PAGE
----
Investigators: Passing on the right; being in the wrong - KMSP-TV

Investigators: Passing on the right; being in the wrong

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You're stopped behind a line of traffic. The right shoulder beckons, as if saying, 'Just go around them." But passing on the right is illegal and has been the wrong move more times than state safety folks realized until the FOX 9 Investigators started checking.

We asked the state for information on all fatalities involving passing on the right, but they weren't easy to find. That's because they're lumped in with all crashes caused by illegal passing or overtaking.

Nonetheless, there have been five since 2008. In four of those cases, it was the drivers themselves who died after crashing while attempting to pass on the right.

In the fifth case, a 3-year old boy was killed in Merrified, Minn., in 2009.

Jack Larson was with his sister, brother and cousins when they began to cross Highway 25. They stopped to watch for cars before stepping onto the street, but when traffic stopped for them, Jack hesitantly crossed. That's when a car passed the stopped traffic on the right shoulder at 45 miles an hour, hitting and killing Jack.

After his death, Jack's grandma created something that she hopes will get drivers to think about the problem. Her family helped her make magnetic bumper stickers to put on the back right side of a vehicle to serve as reminder to other drivers about the dangers of passing on the right.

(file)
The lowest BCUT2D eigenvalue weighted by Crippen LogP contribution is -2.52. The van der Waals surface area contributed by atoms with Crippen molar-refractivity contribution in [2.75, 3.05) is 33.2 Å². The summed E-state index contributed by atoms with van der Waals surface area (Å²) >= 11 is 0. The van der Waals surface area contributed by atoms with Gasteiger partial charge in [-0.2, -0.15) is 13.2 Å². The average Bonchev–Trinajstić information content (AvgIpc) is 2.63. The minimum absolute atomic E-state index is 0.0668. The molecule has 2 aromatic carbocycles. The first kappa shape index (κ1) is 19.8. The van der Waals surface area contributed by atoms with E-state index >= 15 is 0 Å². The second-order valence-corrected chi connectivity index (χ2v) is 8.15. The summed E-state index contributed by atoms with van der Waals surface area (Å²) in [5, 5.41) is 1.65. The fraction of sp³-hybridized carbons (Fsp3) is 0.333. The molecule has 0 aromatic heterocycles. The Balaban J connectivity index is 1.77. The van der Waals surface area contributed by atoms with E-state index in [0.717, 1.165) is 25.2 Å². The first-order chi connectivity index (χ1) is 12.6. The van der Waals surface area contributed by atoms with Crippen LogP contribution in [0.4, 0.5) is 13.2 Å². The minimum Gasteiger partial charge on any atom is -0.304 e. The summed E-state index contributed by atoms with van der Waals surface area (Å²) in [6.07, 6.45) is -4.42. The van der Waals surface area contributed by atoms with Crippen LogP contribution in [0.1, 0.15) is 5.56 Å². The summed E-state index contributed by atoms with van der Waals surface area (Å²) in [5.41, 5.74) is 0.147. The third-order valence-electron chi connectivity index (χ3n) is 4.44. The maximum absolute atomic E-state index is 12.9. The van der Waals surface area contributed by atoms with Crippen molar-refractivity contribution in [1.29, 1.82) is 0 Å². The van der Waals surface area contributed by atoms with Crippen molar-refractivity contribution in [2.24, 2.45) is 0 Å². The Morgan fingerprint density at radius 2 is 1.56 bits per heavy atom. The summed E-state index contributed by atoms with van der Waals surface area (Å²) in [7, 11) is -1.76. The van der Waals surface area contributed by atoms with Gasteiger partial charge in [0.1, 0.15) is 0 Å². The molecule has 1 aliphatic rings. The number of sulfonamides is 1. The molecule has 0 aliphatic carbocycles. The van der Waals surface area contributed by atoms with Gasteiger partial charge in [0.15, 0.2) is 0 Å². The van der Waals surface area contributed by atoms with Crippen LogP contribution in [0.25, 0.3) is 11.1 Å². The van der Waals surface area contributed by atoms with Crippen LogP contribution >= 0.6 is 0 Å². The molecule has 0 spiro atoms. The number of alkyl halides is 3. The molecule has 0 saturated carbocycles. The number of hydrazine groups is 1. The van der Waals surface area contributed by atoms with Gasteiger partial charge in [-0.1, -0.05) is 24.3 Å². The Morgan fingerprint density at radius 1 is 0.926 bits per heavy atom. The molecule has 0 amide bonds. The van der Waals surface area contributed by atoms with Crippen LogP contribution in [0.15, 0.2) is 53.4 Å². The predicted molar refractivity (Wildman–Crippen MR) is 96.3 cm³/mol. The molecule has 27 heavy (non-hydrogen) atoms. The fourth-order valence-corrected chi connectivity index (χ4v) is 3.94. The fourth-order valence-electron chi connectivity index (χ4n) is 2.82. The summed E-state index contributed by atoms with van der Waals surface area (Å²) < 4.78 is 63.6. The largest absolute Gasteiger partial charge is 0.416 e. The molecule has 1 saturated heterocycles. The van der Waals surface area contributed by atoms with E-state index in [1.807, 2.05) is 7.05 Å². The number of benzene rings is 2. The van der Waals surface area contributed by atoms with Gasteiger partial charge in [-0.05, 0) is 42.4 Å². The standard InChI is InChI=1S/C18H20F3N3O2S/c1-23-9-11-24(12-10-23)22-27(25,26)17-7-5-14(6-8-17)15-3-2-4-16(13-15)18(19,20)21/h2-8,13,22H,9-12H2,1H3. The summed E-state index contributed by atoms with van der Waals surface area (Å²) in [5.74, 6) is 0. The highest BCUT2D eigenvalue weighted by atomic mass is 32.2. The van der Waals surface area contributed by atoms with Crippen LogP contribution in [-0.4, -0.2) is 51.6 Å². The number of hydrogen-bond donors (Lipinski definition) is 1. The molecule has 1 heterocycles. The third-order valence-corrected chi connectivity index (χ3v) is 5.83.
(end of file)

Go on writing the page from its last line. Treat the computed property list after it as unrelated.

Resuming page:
A first-of-its-kind FOX 9 driving experiment revealed that drivers who pass on the right don't always know what lies ahead.

With help from the Minnesota Highway Safety and Research Center in St. Cloud, the FOX 9 Investigators used the 5-mile track to safely simulate real-life driving situations.

Our driving instructor, Larry Nadeau, explained that the purpose of the experiment was to illustrate the limits of the line of sight. His staff set up a scenario where a line of cars has stopped on one side of the road to allow for a child to cross the road.

Watch the video to see the experiment.

To get more information about driving classes at the Minnesota Highway Safety and Research Center, you can either visit them online or call 1-888-234-1294.

If you would like to get one of the bumper stickers, send an e-mail to

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